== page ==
Though I joined the lovefest over this video at Savage Minds; shared it with dozens of people last week; and am genuinely grateful it was produced and posted; I have some problems with the representation of Web 2.0 it makes.
Web 2.0 … The Machine is Us/ing Us
The focus on form and content a bit misleading. Sure, XML, enables you to separate abstract data (i.e. the so-called “content”) from rendition information (form, or better, formatting), but that’s hardly the heart of Web 2.0. Metadata, middleware, an interchange format that makes document processing and data processing one and the same, that’s the heart of it. Though the video emphasizes that XML facilitates automatic data exchange, and talks about tagging as teaching the machine, metadata is never mentioned by name.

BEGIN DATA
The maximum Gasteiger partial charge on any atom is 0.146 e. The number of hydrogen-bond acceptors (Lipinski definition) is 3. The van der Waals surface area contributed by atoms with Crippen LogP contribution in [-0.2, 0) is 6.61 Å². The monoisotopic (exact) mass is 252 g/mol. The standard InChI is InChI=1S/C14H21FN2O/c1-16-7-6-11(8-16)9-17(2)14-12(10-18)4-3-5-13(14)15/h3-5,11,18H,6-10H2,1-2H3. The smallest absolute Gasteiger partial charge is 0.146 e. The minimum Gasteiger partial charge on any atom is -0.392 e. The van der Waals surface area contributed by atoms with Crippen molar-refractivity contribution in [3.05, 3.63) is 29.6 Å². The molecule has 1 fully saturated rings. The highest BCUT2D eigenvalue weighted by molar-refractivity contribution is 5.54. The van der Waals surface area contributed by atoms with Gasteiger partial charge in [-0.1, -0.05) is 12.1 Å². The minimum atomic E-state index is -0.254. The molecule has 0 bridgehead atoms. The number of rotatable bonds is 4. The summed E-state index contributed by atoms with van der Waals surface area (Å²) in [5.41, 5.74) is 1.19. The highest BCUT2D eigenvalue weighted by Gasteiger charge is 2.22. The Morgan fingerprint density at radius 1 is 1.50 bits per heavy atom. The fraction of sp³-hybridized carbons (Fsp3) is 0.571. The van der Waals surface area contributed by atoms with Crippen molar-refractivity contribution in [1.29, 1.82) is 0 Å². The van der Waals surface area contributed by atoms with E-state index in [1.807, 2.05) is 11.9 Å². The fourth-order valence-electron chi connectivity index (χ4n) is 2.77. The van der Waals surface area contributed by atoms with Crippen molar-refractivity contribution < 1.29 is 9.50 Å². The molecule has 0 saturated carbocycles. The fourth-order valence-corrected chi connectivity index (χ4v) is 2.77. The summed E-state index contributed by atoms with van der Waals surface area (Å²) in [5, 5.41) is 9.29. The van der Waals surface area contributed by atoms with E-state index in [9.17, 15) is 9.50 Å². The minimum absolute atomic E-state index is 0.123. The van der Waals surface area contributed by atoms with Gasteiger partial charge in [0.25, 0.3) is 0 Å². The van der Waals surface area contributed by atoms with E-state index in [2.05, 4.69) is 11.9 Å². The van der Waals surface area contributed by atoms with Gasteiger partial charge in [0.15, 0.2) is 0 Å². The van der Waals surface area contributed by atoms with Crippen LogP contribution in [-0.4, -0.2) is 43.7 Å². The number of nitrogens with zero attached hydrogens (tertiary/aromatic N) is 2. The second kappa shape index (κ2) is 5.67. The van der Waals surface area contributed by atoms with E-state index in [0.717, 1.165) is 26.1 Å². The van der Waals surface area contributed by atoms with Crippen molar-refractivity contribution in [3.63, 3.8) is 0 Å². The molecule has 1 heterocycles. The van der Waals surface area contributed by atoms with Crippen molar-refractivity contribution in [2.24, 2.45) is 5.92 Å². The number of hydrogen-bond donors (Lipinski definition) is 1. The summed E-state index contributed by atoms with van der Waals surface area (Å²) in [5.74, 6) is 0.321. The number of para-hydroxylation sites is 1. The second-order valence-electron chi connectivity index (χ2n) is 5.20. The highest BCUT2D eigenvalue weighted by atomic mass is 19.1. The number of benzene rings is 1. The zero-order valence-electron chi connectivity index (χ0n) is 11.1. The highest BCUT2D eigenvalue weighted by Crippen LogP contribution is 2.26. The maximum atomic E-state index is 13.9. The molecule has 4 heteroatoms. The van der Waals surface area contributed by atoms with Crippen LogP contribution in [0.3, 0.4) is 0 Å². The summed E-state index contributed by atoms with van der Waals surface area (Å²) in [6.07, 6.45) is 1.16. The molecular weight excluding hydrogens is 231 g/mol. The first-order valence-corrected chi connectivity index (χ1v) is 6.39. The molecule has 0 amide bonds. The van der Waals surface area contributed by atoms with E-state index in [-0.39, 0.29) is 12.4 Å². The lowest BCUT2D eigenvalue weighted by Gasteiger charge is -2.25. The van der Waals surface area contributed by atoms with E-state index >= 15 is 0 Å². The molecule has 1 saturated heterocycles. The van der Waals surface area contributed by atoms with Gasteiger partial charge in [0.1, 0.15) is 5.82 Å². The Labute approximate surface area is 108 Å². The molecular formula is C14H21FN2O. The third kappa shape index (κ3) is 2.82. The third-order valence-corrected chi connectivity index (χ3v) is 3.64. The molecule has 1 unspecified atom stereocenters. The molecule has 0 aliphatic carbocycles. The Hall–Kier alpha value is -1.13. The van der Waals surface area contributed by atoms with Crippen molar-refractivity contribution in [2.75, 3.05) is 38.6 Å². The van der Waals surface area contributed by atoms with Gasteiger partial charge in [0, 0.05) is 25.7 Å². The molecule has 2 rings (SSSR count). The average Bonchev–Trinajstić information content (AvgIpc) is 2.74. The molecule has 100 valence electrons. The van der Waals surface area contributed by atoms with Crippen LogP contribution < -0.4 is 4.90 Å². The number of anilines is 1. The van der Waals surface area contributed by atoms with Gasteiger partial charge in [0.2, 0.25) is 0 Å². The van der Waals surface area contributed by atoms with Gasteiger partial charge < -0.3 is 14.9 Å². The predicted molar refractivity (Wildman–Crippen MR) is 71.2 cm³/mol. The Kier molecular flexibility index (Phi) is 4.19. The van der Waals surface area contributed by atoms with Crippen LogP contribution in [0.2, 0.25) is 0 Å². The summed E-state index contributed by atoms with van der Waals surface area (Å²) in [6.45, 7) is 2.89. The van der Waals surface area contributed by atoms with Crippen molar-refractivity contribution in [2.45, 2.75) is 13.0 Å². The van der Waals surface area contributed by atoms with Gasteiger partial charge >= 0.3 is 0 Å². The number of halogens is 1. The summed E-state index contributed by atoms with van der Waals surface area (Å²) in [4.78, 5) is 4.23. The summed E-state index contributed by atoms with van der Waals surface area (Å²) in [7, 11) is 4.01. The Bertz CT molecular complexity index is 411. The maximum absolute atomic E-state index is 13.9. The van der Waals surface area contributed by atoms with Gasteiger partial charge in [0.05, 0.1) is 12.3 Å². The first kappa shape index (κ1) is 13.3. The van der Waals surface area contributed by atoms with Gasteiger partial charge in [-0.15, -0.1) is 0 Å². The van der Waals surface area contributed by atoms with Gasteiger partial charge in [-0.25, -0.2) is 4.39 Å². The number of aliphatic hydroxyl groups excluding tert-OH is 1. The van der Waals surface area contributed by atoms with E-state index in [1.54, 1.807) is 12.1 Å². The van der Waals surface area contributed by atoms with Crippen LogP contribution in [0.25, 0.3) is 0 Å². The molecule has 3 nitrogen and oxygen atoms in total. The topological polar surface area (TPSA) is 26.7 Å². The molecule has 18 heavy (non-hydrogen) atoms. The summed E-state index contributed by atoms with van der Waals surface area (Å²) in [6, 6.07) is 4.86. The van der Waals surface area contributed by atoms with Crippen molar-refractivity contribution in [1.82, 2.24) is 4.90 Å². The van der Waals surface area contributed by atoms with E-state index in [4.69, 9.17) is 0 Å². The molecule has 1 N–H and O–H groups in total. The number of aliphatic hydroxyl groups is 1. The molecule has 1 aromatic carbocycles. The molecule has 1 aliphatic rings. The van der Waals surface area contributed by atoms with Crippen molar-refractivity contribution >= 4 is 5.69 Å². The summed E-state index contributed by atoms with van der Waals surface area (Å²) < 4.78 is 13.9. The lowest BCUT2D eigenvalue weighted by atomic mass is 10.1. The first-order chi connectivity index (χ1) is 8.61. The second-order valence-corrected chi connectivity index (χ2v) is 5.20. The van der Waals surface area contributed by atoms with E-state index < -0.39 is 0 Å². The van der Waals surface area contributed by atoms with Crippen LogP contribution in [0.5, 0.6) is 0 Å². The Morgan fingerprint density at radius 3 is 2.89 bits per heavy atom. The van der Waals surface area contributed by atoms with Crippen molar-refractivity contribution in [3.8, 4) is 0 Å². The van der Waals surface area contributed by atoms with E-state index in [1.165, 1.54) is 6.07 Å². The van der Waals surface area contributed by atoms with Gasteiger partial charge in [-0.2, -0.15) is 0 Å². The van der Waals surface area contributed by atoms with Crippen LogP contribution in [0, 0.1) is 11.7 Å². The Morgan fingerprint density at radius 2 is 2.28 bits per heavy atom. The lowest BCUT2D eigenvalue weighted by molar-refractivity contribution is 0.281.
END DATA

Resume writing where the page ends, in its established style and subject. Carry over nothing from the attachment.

Mostly, I find the video problematic as a work of cultural anthropology because it so readily serves up the party line of the Web 2.0 initiative in the native tongue of marketing: “Digital text can do better,” XML leaves us “free from formatting constraints,” no need to “know complicated code,” “no longer just linking information, Web 2.0 is linking people.” This last one strikes me as particularly odd coming from an anthropologist. Were people not connected by the Web in 1994? A lot of complicated codes are required to blog and use social networking tools, the fact that most of them aren’t machine-readable shouldn’t keep a social scientist from recognizing them as code.